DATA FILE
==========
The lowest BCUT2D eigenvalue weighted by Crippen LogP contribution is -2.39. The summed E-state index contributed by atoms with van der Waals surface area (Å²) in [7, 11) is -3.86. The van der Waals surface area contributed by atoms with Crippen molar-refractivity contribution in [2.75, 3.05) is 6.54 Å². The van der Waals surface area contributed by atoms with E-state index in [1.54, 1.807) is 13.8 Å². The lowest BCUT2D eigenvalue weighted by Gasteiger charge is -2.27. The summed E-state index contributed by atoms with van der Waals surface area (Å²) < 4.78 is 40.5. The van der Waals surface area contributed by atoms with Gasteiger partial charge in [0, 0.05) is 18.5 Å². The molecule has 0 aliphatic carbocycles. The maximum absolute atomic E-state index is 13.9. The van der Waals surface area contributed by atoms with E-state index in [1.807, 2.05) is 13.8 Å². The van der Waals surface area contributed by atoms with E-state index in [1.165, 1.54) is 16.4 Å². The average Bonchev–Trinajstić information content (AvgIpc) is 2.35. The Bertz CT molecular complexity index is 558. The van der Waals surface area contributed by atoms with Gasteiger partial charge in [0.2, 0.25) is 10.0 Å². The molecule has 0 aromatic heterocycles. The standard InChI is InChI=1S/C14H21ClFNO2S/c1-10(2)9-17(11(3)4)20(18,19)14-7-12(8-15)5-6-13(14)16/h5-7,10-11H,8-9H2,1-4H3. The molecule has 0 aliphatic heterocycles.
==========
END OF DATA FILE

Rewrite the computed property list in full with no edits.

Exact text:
The lowest BCUT2D eigenvalue weighted by Crippen LogP contribution is -2.39. The summed E-state index contributed by atoms with van der Waals surface area (Å²) in [7, 11) is -3.86. The van der Waals surface area contributed by atoms with Crippen molar-refractivity contribution in [2.75, 3.05) is 6.54 Å². The van der Waals surface area contributed by atoms with E-state index in [1.54, 1.807) is 13.8 Å². The lowest BCUT2D eigenvalue weighted by Gasteiger charge is -2.27. The summed E-state index contributed by atoms with van der Waals surface area (Å²) < 4.78 is 40.5. The van der Waals surface area contributed by atoms with Gasteiger partial charge in [0, 0.05) is 18.5 Å². The molecule has 0 aliphatic carbocycles. The maximum absolute atomic E-state index is 13.9. The van der Waals surface area contributed by atoms with E-state index in [1.807, 2.05) is 13.8 Å². The van der Waals surface area contributed by atoms with E-state index in [1.165, 1.54) is 16.4 Å². The average Bonchev–Trinajstić information content (AvgIpc) is 2.35. The Bertz CT molecular complexity index is 558. The van der Waals surface area contributed by atoms with Gasteiger partial charge in [0.2, 0.25) is 10.0 Å². The molecule has 0 aromatic heterocycles. The standard InChI is InChI=1S/C14H21ClFNO2S/c1-10(2)9-17(11(3)4)20(18,19)14-7-12(8-15)5-6-13(14)16/h5-7,10-11H,8-9H2,1-4H3. The molecule has 0 aliphatic heterocycles.